Photography by Jonas McIlwain
In her AW16 presentation, which is her fourth show on London Fashion Week, Molly Goddard showcased 19 looks made in gathered tulle, shiny bold orange taffeta and sheer organza. “I’m always very excited about the fabrics,” she says. The rich textures and intricate hand-craft she displays in her work have followed her ever since her BA graduate collection in 2012, where she patched together crocheted table-cloths and smocked layers of light, transparent nets. Following her interest in children’s clothing, her fascination for fabric manipulation is useful when it comes to creating big, flouncy silhouettes. “We did a lot of textile manipulation and experimentation, like trying to fit 40 yards of fabric into a dress.”
“I must have been running like four miles just since we got here,” says Molly’s sister and partner-in-crime, stylist Alice Goddard. When she finally appears to the audience after stressing around in the nooks and corners of the backstage area at the Tate, dressing frizzy-haired girls in gathered tulle leggings and pointy black flats, she’s happy with the outcome. “It’s better than I thought it would be, actually. It’s not that I wasn’t convinced that it would be amazing, obviously, it’s just that I’m so overwhelmed by how happy I am! It’s always nice working with family. Obviously it gets a bit intense sometimes, but I feel that we communicate much quicker than with other people. We’re on the same channel.”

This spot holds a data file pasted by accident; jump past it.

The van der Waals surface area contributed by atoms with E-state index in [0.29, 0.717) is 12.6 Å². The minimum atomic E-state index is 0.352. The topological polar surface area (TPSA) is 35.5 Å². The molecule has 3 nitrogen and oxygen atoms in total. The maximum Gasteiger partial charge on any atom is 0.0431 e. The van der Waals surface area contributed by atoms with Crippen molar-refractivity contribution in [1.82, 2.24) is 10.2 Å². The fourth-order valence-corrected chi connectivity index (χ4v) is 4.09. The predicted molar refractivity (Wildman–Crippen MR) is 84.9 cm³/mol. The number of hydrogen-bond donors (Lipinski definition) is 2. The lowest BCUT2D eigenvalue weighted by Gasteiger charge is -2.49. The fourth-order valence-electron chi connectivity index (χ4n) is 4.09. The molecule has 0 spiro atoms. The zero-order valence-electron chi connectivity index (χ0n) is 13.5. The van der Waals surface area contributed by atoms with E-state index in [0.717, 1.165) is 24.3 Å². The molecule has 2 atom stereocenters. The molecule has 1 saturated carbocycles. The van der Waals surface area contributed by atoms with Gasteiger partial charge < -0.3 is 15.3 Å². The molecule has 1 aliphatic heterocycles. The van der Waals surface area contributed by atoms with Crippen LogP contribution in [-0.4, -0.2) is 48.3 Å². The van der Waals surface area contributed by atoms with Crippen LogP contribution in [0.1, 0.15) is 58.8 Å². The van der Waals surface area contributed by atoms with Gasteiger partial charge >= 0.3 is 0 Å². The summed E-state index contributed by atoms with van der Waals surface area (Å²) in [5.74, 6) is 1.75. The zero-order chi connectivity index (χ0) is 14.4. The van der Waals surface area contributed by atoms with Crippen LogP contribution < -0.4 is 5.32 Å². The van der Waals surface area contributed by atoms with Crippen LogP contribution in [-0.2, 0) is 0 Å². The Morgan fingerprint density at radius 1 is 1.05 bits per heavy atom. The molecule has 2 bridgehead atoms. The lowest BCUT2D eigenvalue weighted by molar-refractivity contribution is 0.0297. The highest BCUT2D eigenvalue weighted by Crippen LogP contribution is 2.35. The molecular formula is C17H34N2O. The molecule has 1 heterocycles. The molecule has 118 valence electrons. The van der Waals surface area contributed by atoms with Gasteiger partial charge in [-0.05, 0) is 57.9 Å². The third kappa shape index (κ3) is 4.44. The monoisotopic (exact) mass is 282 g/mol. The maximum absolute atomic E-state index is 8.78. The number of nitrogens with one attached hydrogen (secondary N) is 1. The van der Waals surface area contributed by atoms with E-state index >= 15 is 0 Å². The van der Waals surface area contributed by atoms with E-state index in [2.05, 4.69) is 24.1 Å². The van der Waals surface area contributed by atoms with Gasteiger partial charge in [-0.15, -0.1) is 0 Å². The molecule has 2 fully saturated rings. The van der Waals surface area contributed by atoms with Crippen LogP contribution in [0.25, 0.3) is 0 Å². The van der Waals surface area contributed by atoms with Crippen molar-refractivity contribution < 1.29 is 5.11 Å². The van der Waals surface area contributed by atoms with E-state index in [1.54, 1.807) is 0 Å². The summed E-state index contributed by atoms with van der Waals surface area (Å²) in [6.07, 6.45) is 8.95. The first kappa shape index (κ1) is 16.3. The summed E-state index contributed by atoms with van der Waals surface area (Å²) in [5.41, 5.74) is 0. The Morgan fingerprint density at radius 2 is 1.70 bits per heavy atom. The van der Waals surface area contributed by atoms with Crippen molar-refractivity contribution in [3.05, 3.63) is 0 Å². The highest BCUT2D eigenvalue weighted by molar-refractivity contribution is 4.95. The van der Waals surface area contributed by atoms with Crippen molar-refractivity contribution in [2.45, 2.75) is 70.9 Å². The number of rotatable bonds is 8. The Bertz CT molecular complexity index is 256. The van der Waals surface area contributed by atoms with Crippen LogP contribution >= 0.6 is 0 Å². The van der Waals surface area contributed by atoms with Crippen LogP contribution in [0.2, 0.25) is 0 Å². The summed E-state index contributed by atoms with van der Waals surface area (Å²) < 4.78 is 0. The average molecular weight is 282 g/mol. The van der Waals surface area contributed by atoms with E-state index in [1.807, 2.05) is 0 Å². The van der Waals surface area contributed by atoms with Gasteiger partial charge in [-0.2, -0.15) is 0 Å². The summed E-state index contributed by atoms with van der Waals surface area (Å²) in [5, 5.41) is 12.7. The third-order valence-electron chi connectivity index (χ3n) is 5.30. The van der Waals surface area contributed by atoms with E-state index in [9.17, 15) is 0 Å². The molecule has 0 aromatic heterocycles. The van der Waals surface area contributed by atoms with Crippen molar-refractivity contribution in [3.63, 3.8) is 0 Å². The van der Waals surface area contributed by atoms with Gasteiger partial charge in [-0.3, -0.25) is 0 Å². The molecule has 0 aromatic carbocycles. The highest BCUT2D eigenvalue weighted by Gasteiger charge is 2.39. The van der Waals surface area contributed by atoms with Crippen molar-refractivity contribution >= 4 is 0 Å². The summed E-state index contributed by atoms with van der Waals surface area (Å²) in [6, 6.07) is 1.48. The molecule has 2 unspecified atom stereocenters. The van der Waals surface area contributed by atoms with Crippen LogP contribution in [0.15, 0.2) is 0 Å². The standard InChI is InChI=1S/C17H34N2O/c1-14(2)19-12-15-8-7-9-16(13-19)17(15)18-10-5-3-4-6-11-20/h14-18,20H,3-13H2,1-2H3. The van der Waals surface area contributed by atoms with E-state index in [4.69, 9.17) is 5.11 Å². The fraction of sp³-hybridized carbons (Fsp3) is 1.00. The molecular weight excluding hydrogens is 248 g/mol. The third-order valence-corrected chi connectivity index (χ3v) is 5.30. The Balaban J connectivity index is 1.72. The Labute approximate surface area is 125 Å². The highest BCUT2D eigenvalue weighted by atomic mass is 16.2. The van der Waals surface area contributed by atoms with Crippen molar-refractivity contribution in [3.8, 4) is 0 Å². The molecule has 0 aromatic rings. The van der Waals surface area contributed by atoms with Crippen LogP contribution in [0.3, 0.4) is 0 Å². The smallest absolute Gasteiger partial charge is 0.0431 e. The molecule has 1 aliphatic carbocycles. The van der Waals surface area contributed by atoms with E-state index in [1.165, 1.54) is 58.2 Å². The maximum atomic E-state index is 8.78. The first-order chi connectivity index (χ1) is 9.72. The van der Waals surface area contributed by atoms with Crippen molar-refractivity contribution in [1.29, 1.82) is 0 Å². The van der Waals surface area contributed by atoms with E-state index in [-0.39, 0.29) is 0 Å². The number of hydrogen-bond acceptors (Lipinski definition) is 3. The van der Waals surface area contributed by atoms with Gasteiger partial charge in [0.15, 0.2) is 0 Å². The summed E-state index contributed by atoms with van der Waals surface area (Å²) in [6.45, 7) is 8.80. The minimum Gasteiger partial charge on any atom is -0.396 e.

As friends and family are contributing and supporting Molly Goddard in her work, this time her mother Sarah Edwards is responsible for the set design. With tables covered in heavy white cloths, chairs randomly spread out over the floor and a big white piano wing boasting in the foreground, the surreal setting looked like the ghost of a shut down restaurant. Inspired by the cult yakuza film classic ‘Tokyo Drifter’, they managed to create an abstract world that complements the original venue very well.
As alternative ways of presenting fashion are starting to emerge, Willie Walters agrees with Molly’s decision of having a presentation rather than a show. “This is a really beautiful setting. In this case, I’d say that a presentation format works a lot better than if they would have thrown on a fashion show, definitely. If you imagine the looks coming one by one down the catwalk, it wouldn’t be nearly so effective. Now there’s time for the girls to pose and create attitudes. I like that they’re chatting together, and sit down and stand up and walk a little bit, you see the clothes in movement very well. I love fashion shows, but, I mean, sometimes some of them are a bit boring! Still though,” she continues, “if you’re at a place where you’re about to see someone you’re really excited about, it can create an amazing atmosphere, which you perhaps can’t create at a presentation. You know, when you’re waiting for each one to come out, the feeling of excitement and then the applause at the end! Especially if it’s someone very well-recognized that’s done something very beautiful before that season, or if somebody is new. I definitely felt that during the Fashion East show this morning. That was really exciting.”